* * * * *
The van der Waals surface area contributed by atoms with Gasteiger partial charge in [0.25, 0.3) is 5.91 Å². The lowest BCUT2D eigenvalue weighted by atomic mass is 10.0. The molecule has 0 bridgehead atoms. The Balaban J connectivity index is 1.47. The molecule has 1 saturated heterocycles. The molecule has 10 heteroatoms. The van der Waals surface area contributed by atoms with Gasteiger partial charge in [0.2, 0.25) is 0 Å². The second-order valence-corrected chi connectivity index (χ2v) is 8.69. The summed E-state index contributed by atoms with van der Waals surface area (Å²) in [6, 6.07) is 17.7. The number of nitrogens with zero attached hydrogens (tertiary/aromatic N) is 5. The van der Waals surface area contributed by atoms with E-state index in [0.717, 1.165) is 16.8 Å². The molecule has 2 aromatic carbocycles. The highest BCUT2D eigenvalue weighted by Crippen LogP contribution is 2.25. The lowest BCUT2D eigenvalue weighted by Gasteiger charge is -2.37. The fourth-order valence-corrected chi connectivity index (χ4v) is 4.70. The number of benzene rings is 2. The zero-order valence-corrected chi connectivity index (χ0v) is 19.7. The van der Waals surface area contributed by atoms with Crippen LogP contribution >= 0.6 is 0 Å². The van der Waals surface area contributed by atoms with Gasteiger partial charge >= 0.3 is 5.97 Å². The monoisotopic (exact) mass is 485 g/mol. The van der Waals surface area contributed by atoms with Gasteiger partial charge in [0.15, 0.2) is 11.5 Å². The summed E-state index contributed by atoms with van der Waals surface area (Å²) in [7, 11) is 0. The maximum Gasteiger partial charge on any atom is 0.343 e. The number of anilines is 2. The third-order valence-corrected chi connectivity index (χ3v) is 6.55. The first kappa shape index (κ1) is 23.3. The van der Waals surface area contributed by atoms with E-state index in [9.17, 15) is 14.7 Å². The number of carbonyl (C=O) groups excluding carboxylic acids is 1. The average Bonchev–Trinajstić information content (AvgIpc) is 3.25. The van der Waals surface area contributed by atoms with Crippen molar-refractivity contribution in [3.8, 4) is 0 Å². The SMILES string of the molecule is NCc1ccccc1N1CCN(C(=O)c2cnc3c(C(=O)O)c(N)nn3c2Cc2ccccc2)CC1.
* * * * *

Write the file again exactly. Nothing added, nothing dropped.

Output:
The van der Waals surface area contributed by atoms with Gasteiger partial charge in [0.25, 0.3) is 5.91 Å². The lowest BCUT2D eigenvalue weighted by atomic mass is 10.0. The molecule has 0 bridgehead atoms. The Balaban J connectivity index is 1.47. The molecule has 1 saturated heterocycles. The molecule has 10 heteroatoms. The van der Waals surface area contributed by atoms with Gasteiger partial charge in [0.2, 0.25) is 0 Å². The second-order valence-corrected chi connectivity index (χ2v) is 8.69. The summed E-state index contributed by atoms with van der Waals surface area (Å²) in [6, 6.07) is 17.7. The number of nitrogens with zero attached hydrogens (tertiary/aromatic N) is 5. The van der Waals surface area contributed by atoms with E-state index in [0.717, 1.165) is 16.8 Å². The molecule has 2 aromatic carbocycles. The highest BCUT2D eigenvalue weighted by Crippen LogP contribution is 2.25. The lowest BCUT2D eigenvalue weighted by Gasteiger charge is -2.37. The fourth-order valence-corrected chi connectivity index (χ4v) is 4.70. The number of benzene rings is 2. The zero-order valence-corrected chi connectivity index (χ0v) is 19.7. The van der Waals surface area contributed by atoms with Crippen LogP contribution >= 0.6 is 0 Å². The van der Waals surface area contributed by atoms with Gasteiger partial charge >= 0.3 is 5.97 Å². The monoisotopic (exact) mass is 485 g/mol. The van der Waals surface area contributed by atoms with Gasteiger partial charge in [0.15, 0.2) is 11.5 Å². The summed E-state index contributed by atoms with van der Waals surface area (Å²) in [7, 11) is 0. The maximum Gasteiger partial charge on any atom is 0.343 e. The number of anilines is 2. The third-order valence-corrected chi connectivity index (χ3v) is 6.55. The first kappa shape index (κ1) is 23.3. The van der Waals surface area contributed by atoms with E-state index in [9.17, 15) is 14.7 Å². The number of carbonyl (C=O) groups excluding carboxylic acids is 1. The average Bonchev–Trinajstić information content (AvgIpc) is 3.25. The van der Waals surface area contributed by atoms with Crippen molar-refractivity contribution in [3.8, 4) is 0 Å². The SMILES string of the molecule is NCc1ccccc1N1CCN(C(=O)c2cnc3c(C(=O)O)c(N)nn3c2Cc2ccccc2)CC1.